Maybe I've just spent more time in the LGBTQ+ community than the average person. I dunno. None of this has thrown me. Okay well, the singular they/them will probably always grammatically throw me, but that's a me problem, not a them problem. I'd rather get over myself about that than not respect someone's pronouns.

And whoever it was who asked why we even care about gender on birth certificates...that's a good point. I'd never thought of it, but you've given me something to think about.

As for the non-binary thing becoming so popular now...it fascinates me. It sometimes hits me as a very creative backlash against cultural norms for gender. Why can't a man paint his toenails and wear eyeliner? Why must a woman be expected to fill so many traditional roles and look certain ways? Why allow society to pigeonhole us by our genders? It's like a middle-finger raised to being imprisoned by people's expectations. Had I been born in my kids' generation, I'd likely have grabbed onto that.

BraveSirRobin posted 4/21/2021 23:22 PM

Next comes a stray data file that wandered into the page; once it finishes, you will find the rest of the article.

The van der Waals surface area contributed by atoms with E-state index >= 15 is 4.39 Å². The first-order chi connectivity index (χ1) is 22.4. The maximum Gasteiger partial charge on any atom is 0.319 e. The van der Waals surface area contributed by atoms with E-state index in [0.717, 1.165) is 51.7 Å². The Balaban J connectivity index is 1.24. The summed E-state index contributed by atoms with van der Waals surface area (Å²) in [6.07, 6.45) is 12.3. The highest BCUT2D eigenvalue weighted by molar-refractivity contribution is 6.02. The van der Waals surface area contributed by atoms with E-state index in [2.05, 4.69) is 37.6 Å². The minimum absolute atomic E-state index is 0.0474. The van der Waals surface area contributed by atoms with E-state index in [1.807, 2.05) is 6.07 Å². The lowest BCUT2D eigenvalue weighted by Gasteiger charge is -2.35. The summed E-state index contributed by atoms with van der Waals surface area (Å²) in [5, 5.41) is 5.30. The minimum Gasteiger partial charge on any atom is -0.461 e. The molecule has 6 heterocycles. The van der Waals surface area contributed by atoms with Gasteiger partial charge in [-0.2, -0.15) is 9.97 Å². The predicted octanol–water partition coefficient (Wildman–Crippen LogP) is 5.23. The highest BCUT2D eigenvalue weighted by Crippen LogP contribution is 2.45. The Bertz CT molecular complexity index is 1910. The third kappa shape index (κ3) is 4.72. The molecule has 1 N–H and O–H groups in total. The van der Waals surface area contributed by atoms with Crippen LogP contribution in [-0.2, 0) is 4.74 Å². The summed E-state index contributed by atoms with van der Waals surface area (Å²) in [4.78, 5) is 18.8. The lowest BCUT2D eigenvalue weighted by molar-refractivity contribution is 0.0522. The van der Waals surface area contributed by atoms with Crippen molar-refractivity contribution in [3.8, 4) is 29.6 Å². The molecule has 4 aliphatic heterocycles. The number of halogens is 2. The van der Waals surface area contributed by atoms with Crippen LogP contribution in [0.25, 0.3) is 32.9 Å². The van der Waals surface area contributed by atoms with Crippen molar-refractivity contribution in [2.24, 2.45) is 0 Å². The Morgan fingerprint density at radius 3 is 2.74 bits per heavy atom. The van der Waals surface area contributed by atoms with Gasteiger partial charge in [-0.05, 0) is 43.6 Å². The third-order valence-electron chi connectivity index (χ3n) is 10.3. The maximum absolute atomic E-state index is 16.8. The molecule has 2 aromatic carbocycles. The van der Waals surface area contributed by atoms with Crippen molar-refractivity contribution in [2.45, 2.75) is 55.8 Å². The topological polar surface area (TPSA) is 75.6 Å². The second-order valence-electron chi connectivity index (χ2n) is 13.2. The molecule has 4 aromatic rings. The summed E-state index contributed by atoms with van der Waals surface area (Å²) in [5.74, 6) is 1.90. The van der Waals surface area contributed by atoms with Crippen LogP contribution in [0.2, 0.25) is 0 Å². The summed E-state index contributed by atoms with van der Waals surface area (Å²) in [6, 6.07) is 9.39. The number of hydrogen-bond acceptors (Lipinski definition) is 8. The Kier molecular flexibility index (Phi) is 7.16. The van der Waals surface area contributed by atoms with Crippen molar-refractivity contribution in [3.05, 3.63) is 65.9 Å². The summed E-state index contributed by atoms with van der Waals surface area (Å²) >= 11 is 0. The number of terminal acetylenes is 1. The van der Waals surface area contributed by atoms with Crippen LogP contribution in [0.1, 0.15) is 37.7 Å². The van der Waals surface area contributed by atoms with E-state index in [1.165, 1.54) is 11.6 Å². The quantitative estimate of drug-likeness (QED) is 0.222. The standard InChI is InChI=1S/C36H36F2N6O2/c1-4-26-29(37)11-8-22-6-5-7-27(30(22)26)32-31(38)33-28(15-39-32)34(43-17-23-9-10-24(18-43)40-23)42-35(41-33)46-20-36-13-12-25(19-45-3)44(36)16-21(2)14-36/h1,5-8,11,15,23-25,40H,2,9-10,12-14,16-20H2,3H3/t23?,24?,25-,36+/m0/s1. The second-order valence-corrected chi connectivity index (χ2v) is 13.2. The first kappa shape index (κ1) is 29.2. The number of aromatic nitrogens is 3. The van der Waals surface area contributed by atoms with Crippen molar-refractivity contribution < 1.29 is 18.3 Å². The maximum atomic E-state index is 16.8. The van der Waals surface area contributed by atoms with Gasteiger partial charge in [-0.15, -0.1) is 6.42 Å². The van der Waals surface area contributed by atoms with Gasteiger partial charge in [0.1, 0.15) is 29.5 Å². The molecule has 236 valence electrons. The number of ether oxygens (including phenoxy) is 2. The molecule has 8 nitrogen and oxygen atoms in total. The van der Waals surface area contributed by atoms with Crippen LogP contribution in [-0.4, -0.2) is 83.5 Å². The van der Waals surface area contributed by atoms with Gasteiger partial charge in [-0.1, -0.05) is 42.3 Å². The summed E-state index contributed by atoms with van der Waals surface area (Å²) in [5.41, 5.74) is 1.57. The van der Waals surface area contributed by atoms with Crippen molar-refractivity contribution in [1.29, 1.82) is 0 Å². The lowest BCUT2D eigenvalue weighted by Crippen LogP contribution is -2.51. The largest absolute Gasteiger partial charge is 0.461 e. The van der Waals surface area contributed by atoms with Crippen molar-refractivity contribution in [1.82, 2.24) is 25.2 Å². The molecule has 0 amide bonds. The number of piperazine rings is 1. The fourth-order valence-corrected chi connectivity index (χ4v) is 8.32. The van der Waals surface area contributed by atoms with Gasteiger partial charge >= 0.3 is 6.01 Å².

I've been thinking about this thread a lot today. It's easy to forget what it was like for me four years ago, before I knew that my kid was trans. I didn't see it coming. My daughter grew up happily swathed in princess costumes and buying her entire tween wardrobe from Justice. I had seen news stories about trans kids, but they were always children who had felt wrong in their bodies for their whole lives. I thought that if my kid hadn't identified as transgender by the time they were in grade school, then that particular challenge wasn't one our family had to face. I've since learned that puberty onset is another common stage for dysphoria because kid bodies are pretty androgynous. Things don't feel wrong until they start developing secondary sex characteristics that are inconsistent with their identity.